via Cell Research, 25 June 2020: A paper in Cell Research describes the genomic history of the domesticated chicken, tracing its origins to Mainland Southeast Asia (which we already knew) and more specifically to a particular subspecies of a red jungle fowl.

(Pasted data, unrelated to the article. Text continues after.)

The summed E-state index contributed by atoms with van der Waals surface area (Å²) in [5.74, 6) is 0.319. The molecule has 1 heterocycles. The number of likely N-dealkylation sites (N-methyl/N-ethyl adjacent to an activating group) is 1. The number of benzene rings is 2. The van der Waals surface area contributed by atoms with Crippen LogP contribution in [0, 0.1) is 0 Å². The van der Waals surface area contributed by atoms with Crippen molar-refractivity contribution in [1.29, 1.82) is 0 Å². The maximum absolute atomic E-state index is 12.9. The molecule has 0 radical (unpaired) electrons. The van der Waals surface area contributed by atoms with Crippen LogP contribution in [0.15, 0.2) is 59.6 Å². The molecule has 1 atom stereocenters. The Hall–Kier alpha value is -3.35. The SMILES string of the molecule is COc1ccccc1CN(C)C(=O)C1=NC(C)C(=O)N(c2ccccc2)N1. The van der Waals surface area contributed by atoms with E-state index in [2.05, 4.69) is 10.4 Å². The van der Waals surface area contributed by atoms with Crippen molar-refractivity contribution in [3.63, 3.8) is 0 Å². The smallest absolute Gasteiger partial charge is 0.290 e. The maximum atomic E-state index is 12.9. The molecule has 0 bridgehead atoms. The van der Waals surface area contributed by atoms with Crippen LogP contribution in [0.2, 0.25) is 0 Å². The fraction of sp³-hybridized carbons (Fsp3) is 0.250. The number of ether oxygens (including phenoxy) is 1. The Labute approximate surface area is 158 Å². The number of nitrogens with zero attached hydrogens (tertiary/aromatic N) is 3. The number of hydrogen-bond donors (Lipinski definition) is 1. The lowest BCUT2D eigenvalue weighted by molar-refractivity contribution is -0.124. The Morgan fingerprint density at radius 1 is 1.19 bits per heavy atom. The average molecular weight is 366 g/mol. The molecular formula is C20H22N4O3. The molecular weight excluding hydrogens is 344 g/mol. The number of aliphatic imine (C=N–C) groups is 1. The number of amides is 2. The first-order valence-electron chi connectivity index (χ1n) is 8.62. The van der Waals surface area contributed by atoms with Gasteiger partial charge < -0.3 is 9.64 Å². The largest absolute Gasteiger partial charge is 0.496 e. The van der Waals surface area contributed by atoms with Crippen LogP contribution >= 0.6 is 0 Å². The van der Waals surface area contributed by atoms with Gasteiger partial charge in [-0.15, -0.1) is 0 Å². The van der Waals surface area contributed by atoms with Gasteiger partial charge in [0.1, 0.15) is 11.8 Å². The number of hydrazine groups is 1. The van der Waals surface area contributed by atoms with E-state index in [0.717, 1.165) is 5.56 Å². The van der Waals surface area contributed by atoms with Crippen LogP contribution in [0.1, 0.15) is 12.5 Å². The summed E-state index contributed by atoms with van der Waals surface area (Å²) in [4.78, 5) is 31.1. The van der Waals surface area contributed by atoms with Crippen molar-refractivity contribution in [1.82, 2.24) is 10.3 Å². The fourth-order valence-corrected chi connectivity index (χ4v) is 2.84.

Despite the substantial role that chickens have played in human societies across the world, both the geographic and temporal origins of their domestication remain controversial. To address this issue, we analyzed 863 genomes from a worldwide sampling of chickens and representatives of all four species of wild jungle fowl and each of the five subspecies of red jungle fowl (RJF). Our study suggests that domestic chickens were initially derived from the RJF subspecies Gallus gallus spadiceus whose present-day distribution is predominantly in southwestern China, northern Thailand and Myanmar. Following their domestication, chickens were translocated across Southeast and South Asia where they interbred locally with both RJF subspecies and other jungle fowl species. In addition, our results show that the White Leghorn chicken breed possesses a mosaic of divergent ancestries inherited from other subspecies of RJF. Despite the strong episodic gene flow from geographically divergent lineages of jungle fowls, our analyses show that domestic chickens undergo genetic adaptations that underlie their unique behavioral, morphological and reproductive traits. Our study provides novel insights into the evolutionary history of domestic chickens and a valuable resource to facilitate ongoing genetic and functional investigations of the world’s most numerous domestic animal.